KUALA LUMPUR, Sept 9 — DAP candidates vying for seats in the upcoming Sabah state elections will contest under the Parti Warisan Sabah (Warisan) banner, said party secretary-general Lim Guan Eng today.
Lim explained the difficult decision to fly under Warisan’s flag was made upon the advice and request of the Sabah DAP state committee.
“To restore the simple concept that ‘people’s power’ rules over ‘cash is king’, DAP has decided to use a common logo as requested by the Sabah DAP state committee.
“This is a difficult decision for the party’s Central Executive Committee. The political stakes are too high. We cannot afford to lose the Sabah state election,” Lim wrote in a statement today.
He went on to say how the Sabah election would be a crucial bellwether to determine the political future of the state, further suggesting the outcome of the polls would have far-reaching political implications for the country depending on which side emerges victorious.
Lim said the unity shown by DAP and Warisan aims to send a strong message that Sabah is a state that rejects political treachery and elected representatives who can be easily bought.
“Sabahans want a government of the people, for the people, by the people.
“Only a government voted in by the people can serve, help and protect the people and their rights. A government consisting of political ‘frogs’ who are bought by money will only betray and rob the people of their rights and benefits,” he wrote.
Lim said the swift action taken by caretaker Chief Minister Datuk Seri Mohd Shafie Apdal to dissolve the state assembly amid political instability was an exhibition of the latter’s decisive style of leadership, one that avoided a dishonest and dishonourable attempt to buy over the state government.
This was in reference to former chief minister Tan Sri Musa Aman’s attempts at being sworn in as the state’s chief late in July, after claiming to have the majority support of the legislative assembly with several assemblymen crossing over.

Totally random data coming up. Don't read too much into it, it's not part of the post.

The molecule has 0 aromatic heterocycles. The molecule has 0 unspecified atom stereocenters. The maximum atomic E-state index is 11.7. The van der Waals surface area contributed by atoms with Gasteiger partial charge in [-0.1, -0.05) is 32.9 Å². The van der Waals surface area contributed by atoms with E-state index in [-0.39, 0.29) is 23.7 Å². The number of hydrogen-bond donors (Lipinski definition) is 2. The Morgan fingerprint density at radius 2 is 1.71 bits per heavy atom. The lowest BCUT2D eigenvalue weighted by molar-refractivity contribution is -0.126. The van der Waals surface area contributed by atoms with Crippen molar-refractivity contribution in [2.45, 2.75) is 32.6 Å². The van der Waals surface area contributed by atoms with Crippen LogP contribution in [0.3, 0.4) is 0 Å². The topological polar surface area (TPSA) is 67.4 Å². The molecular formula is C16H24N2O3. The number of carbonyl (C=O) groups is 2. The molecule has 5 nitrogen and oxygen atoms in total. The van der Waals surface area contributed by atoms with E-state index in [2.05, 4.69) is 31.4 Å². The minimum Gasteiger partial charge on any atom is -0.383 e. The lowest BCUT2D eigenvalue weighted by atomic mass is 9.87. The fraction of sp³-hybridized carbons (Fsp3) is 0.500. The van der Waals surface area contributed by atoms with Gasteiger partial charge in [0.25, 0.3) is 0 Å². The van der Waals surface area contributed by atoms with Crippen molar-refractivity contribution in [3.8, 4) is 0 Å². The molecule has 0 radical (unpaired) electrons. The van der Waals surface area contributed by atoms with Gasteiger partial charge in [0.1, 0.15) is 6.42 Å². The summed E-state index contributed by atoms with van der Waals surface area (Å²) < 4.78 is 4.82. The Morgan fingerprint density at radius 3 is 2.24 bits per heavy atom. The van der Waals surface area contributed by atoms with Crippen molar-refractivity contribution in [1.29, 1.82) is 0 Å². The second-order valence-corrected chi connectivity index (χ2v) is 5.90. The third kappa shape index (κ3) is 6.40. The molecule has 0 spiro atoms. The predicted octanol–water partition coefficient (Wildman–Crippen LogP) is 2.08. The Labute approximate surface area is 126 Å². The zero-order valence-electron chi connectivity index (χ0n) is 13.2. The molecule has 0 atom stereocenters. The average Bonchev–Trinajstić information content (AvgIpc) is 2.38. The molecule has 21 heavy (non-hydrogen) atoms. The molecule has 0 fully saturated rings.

The Bagan MP pointed out that the highlights of Shafie’s two-year reign include the redistribution of 999-year country lease titles to locals, while fostering racial harmony and protecting the rights of natives, and ethnic and religious minorities.
Lim said a victory for Shafie would be an indicator the people of Sabah are against the politics of treachery, a concept he said has led to an unelected Federal government coming into power, in an obvious reference to Perikatan Nasional.
“The people of Sabah and Malaysia yearn for a convincing victory against political treachery which robs the people’s democratic mandate, opposes extreme racist ideologies which have no place in peaceful multiracial Malaysia.
“ And rejects double standard application of laws and social injustices, where complaints about poor internet connectivity in rural areas are subjected to heavy-handed bullying,” he said in a veiled swipe at Deputy Communications and Multimedia Minister Datuk Zahidi Zainul Abidin’s recent comments about Sabahan student Veveonah Mosibin.
The Sabah state elections were triggered after Shafie advised the Yang di-Pertua Negeri Tun Juhar Mahiruddin (TYT) to dissolve the state legislative assembly.
This took place amid political uncertainty as Musa was reportedly manoeuvring a takeover with 33 assemblymen to claim a simple majority and be sworn in as chief minister.
However, the dissolution was accepted by the Election Commission, who has since announced September 12 as Nomination Day and September 26 as Polling Day.
Musa had tried to annul the dissolution and impending election by attempting to initiate a judicial review of the TYT’s actions.
However, his application for leave to commence the review was rejected by the Kota Kinabalu High Court in August, with the dismissal upheld by the Appellate Court yesterday, three days before Nomination Day.